What is Colonoscopy?
A colonscope is an endoscope that is used to evaluate the rectum and colon. It is inserted through the anus and then rectum, colon and occasionally the small intestine (ileum). Indications would be to evaluate for disease of the rectum and colon and sometimes small intestine. These would include infections, inflammation, polyps and cancer. These would manifest with symptoms such as blood in the stools, looseness of stools, lower abdominal pain, bloating or constipation.
Before colonoscopy, you will need bowel preparation. Your doctor may instruct you to take some of your existing medicines (e.g. medicines of high blood pressure, asthma etc.) and omit other medicines (e.g. diabetic medicines, anti-platelets, anti-coagulants etc.).
In the endoscopy room, a cannula will be inserted into a vein, sedative will be given through this route and you will fall asleep. After this, the procedure will be commenced. The scope is inserted via. your anus into your rectum, colon and if required, small intestine. Air will be used to distend the bowel (an air channel is built into the scope) so that we can see clearly. Suction is also available (built into the scope) so that fluid can be sucked out. If any abnormality is seen (e.g. ulcer, colitis or cancer), a small bite of tissue (about 1-2 mm) can be retrieved with a biopsy forceps for microscopic examination. Larger polyps can also be removed (snared) for microscopic examination.
After the procedure, you will be monitored for 1-2 hours before you are ready for discharge. Do not drive or operate machinery for make important decisions for 24 hours as the sedatives will affect your judgement. Please also make arrangements for someone to bring you home.
Your doctor will be able to tell you his findings immediately. If a biopsy has been taken, the results should be ready in 2-3 days. Sometimes if the scope is normal and so cannot explain your symptoms, your doctor may recommend additional tests such as an ultrasound or CT scan.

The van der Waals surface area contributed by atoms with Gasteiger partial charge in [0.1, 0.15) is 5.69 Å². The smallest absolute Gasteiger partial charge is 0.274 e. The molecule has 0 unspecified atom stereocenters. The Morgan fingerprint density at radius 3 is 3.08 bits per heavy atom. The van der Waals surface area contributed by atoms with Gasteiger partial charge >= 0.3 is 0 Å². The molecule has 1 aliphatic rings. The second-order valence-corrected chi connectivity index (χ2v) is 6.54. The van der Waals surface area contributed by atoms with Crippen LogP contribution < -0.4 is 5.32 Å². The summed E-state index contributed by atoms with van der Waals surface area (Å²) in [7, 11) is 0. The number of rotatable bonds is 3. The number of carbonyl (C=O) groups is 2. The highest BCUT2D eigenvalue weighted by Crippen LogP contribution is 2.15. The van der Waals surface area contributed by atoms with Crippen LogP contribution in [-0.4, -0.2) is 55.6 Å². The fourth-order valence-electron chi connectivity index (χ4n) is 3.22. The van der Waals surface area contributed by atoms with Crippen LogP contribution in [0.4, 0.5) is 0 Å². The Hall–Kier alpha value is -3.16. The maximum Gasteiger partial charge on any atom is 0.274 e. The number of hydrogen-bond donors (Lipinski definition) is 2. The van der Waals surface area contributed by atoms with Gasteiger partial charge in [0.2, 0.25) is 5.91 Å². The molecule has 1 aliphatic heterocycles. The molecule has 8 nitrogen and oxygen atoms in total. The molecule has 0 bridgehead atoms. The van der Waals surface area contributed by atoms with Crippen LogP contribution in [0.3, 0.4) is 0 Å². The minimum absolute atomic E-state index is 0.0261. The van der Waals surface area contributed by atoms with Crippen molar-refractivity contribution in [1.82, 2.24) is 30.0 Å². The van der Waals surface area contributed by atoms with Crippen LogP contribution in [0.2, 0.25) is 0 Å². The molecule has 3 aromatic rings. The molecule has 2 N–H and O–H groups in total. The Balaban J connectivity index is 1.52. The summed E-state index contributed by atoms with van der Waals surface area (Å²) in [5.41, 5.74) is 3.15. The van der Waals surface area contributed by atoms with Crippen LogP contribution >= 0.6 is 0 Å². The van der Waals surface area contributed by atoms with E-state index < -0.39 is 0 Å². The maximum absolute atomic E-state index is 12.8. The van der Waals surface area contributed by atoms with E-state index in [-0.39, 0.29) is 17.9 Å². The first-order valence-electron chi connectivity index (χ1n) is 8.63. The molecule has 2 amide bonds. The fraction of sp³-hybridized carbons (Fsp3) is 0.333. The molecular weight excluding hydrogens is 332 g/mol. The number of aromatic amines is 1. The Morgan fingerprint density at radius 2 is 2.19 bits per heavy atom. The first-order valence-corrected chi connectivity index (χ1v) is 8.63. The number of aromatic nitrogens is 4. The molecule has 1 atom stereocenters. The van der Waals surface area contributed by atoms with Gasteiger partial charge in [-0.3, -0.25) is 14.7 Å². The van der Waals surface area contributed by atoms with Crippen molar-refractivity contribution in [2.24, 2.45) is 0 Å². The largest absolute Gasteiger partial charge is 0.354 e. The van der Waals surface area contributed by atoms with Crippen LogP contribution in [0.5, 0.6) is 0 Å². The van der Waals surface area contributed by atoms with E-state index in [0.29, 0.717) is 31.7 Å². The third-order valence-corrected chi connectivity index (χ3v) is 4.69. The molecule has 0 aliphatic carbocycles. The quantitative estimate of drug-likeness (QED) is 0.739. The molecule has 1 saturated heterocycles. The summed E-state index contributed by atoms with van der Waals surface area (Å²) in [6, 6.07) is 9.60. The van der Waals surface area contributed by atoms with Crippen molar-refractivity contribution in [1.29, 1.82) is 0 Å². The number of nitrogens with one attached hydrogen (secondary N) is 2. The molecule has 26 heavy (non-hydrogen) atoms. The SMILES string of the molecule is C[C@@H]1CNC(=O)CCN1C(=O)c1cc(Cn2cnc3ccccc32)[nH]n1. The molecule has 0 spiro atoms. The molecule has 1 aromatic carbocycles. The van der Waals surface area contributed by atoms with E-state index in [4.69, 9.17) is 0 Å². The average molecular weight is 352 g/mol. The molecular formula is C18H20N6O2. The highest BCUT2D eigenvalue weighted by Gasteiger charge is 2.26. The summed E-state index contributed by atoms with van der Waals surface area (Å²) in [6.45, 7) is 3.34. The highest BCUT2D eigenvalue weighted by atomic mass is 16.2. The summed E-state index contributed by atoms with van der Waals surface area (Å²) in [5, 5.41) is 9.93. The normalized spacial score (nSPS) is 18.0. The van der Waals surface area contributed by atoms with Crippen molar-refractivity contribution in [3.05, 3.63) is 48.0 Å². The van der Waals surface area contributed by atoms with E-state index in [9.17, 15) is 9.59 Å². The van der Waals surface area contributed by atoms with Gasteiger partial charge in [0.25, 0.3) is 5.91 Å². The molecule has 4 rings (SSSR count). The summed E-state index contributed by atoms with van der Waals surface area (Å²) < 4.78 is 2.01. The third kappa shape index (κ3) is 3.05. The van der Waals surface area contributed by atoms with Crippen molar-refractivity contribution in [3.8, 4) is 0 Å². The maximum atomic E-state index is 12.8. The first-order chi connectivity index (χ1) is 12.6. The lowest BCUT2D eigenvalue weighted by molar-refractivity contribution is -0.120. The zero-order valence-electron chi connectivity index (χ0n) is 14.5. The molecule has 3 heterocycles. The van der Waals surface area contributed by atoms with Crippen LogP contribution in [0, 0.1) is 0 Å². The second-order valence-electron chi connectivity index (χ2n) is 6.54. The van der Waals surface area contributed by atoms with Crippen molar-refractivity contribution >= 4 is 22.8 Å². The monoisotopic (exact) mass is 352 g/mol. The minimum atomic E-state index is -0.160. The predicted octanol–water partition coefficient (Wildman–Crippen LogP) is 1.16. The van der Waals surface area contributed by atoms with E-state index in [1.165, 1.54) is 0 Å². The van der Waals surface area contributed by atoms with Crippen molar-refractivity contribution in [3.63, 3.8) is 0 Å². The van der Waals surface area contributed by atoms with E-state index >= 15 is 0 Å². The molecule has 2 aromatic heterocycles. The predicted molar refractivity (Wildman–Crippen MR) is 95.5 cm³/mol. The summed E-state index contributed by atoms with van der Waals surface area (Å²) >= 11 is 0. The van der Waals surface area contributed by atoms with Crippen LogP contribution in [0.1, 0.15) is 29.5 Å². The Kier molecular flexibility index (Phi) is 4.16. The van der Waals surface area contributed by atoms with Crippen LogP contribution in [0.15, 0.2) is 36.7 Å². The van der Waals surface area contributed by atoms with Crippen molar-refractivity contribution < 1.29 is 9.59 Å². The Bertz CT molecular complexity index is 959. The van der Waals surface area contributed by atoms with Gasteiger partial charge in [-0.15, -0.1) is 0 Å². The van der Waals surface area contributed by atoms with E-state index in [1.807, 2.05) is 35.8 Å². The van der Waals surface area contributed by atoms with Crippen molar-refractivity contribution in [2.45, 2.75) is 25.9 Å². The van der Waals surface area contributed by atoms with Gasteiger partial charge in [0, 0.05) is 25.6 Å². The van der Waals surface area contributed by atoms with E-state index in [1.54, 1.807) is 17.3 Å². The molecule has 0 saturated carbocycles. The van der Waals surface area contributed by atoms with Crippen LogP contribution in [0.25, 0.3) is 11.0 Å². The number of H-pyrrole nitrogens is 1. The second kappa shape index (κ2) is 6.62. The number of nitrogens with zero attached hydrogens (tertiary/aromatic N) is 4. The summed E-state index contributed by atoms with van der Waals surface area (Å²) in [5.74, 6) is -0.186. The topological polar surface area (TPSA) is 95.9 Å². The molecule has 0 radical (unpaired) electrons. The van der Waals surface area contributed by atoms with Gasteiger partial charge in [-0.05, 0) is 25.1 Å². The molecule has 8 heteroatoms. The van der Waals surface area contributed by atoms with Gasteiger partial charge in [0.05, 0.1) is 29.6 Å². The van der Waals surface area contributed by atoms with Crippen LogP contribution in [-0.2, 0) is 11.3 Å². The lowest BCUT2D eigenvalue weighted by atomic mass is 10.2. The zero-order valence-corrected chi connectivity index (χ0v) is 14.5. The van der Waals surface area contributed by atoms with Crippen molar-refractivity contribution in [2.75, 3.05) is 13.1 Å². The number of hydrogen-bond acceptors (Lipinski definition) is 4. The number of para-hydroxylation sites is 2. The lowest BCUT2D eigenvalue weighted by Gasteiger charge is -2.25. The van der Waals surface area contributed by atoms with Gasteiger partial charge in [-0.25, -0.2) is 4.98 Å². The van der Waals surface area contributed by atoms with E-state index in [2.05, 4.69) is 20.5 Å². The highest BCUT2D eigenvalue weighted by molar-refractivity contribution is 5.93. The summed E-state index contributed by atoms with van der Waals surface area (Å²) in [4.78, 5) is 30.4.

Colonoscopy is considered the most accurate examination of the colon and rectum and is used both as a diagnostic and screening tool. It is a very safe procedure and in screening has a less than 1 in 1000 risk of a major complication such as bleeding or perforation.
Who should go for colorectal cancer screening?
Colorectal cancer may occur at any adult age but most patients are over the age of 50 yrs. Screening should thus begin at 50 yrs. and include a stool occult blood test (yearly) and colonoscopy (every 5 years).
People with increased-risk
- People who have one or more close relatives diagnosed with colorectal cancer- should have colonoscopy at an age 10 years earlier than the age their relative developed the cancer, yearly faecal occult blood testing (FOBT) after that and colonoscopy every 3-5 years.
- Those with personal history of polyps or colorectal cancer or inflammatory bowel disease.
- People with breast, gastro-intestinal or gynaecological cancer.